– Dry Bean
– Tinned Tomatoes
– Cooking oil (light olive oil)
– Tinned fish
– Frozen vegetables
The time of year actually impacts the pricing of certain fruits and vegetables – if they’re out of season, they become more expensive due to the more complicated growing process. Seen as though it’s summer, focus on buying: cherries, strawberries, asparagus, cauliflower and mangetout. A few vegetables can fortunately survive even the harshest of winters, enabling them to be purchased all year – sweet potatoes, cabbage, celery and carrots for example.
Cut the Luxuries
Banish Bad Habits
Habits are not a need, despite what your brain might tell you. Last year the average 20-a-day smoker spent £3,000 on cigarettes, almost a year’s worth of groceries… Attend free support groups for extra help – kicking a habit permanently isn’t easy. This will really test how dedicated you are. For all you workaholics, start brining your own coffee into work or wait until you arrive – buying a coffee on every early morning will cost you approximately £519.00 a year.
Limit Your Clothes
Ask yourself the following question: how many outfits do I actually wear? Separate your wardrobe into two piles, keep and discard, to work out whether you actually need new clothes. Afterwards, sell your unwanted garments online or at car boot sales; the money earned can be reinvested into new clothes without needing to dip into your budget. When you hit the shops stick to sale racks and avoid high-end brands – there is also no shame in shopping at charity shops.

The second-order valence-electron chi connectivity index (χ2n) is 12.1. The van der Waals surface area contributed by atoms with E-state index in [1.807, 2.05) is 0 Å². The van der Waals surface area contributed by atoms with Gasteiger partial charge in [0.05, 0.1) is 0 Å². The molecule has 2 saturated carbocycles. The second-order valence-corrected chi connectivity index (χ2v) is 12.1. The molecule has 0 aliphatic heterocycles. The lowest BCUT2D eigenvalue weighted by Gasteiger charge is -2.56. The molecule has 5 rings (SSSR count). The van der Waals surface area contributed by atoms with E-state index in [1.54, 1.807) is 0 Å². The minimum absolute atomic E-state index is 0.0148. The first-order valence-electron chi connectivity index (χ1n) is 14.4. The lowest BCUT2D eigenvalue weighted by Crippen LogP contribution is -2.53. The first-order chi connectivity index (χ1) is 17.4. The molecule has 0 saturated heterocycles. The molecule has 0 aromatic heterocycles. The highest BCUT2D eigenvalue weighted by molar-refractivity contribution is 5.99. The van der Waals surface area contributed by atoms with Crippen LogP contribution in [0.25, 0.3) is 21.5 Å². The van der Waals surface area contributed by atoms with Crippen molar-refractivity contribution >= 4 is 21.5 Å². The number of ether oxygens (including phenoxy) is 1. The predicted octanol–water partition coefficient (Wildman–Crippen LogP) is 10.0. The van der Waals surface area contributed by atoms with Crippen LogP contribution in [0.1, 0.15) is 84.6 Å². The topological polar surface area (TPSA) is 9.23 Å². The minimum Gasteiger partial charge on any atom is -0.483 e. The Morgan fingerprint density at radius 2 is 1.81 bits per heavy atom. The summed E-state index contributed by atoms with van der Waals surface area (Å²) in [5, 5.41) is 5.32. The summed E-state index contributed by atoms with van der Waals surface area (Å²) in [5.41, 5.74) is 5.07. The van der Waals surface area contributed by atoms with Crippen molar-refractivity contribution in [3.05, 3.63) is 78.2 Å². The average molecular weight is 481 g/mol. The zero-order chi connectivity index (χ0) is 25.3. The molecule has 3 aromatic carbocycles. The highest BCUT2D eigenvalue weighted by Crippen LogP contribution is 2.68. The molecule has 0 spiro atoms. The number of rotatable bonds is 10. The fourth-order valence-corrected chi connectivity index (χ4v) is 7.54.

Britons spend an estimated £4,000 a year on dining out; which equates to ¼ of the average living income. Save leftovers for the nights when you feel unmotivated about cooking to make your food go even further. Creating a weekly meal schedule will limit you to only buying the necessities and ensure the preparation time for each meal complies with your daily routine.
The UK wastes £37 million on unused gym memberships annually, and with the average yearly cost of £422.00 per person, are you actually getting your money’s worth? Realistically you can exercise anywhere, so ditch the gym and pan your own weekly routines (Monday – run for two hours, Tuesday – cycle for two hours, etc.). Keep social by organising a weekly exercise group that meets in the park.